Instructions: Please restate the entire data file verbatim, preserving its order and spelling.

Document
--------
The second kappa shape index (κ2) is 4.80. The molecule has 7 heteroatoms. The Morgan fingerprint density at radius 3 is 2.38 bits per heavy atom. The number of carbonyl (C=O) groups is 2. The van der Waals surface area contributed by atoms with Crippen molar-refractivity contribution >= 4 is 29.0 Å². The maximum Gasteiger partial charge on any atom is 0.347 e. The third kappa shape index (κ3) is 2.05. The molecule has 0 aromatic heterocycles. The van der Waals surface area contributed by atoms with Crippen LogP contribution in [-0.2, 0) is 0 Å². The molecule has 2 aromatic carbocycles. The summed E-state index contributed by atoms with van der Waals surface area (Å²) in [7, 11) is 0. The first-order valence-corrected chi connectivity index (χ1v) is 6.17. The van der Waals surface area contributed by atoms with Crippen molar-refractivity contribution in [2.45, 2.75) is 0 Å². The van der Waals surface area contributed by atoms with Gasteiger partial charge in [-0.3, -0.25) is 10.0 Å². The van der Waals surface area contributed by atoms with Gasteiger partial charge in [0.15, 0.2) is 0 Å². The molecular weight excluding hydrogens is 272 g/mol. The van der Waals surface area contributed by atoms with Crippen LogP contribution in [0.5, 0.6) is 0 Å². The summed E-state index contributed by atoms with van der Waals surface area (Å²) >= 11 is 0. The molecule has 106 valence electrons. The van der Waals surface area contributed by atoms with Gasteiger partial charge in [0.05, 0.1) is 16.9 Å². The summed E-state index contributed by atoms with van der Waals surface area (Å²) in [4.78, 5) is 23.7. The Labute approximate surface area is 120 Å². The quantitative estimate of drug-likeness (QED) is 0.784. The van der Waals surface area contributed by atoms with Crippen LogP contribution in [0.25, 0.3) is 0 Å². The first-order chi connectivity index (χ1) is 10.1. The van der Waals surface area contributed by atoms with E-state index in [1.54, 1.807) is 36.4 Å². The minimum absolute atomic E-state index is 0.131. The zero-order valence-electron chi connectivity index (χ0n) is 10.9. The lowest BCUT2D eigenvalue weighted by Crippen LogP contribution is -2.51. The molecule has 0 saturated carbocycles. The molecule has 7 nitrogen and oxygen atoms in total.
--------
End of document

The second kappa shape index (κ2) is 4.80. The molecule has 7 heteroatoms. The Morgan fingerprint density at radius 3 is 2.38 bits per heavy atom. The number of carbonyl (C=O) groups is 2. The van der Waals surface area contributed by atoms with Crippen molar-refractivity contribution >= 4 is 29.0 Å². The maximum Gasteiger partial charge on any atom is 0.347 e. The third kappa shape index (κ3) is 2.05. The molecule has 0 aromatic heterocycles. The van der Waals surface area contributed by atoms with Crippen LogP contribution in [-0.2, 0) is 0 Å². The molecule has 2 aromatic carbocycles. The summed E-state index contributed by atoms with van der Waals surface area (Å²) in [7, 11) is 0. The first-order valence-corrected chi connectivity index (χ1v) is 6.17. The van der Waals surface area contributed by atoms with Crippen molar-refractivity contribution in [2.45, 2.75) is 0 Å². The van der Waals surface area contributed by atoms with Gasteiger partial charge in [-0.3, -0.25) is 10.0 Å². The van der Waals surface area contributed by atoms with Gasteiger partial charge in [0.15, 0.2) is 0 Å². The molecular weight excluding hydrogens is 272 g/mol. The van der Waals surface area contributed by atoms with Crippen LogP contribution in [0.5, 0.6) is 0 Å². The summed E-state index contributed by atoms with van der Waals surface area (Å²) >= 11 is 0. The molecule has 106 valence electrons. The van der Waals surface area contributed by atoms with Gasteiger partial charge in [0.05, 0.1) is 16.9 Å². The summed E-state index contributed by atoms with van der Waals surface area (Å²) in [4.78, 5) is 23.7. The Labute approximate surface area is 120 Å². The quantitative estimate of drug-likeness (QED) is 0.784. The van der Waals surface area contributed by atoms with Crippen LogP contribution in [0.25, 0.3) is 0 Å². The first-order chi connectivity index (χ1) is 10.1. The van der Waals surface area contributed by atoms with E-state index in [1.54, 1.807) is 36.4 Å². The minimum absolute atomic E-state index is 0.131. The zero-order valence-electron chi connectivity index (χ0n) is 10.9. The lowest BCUT2D eigenvalue weighted by Crippen LogP contribution is -2.51. The molecule has 0 saturated carbocycles. The molecule has 7 nitrogen and oxygen atoms in total.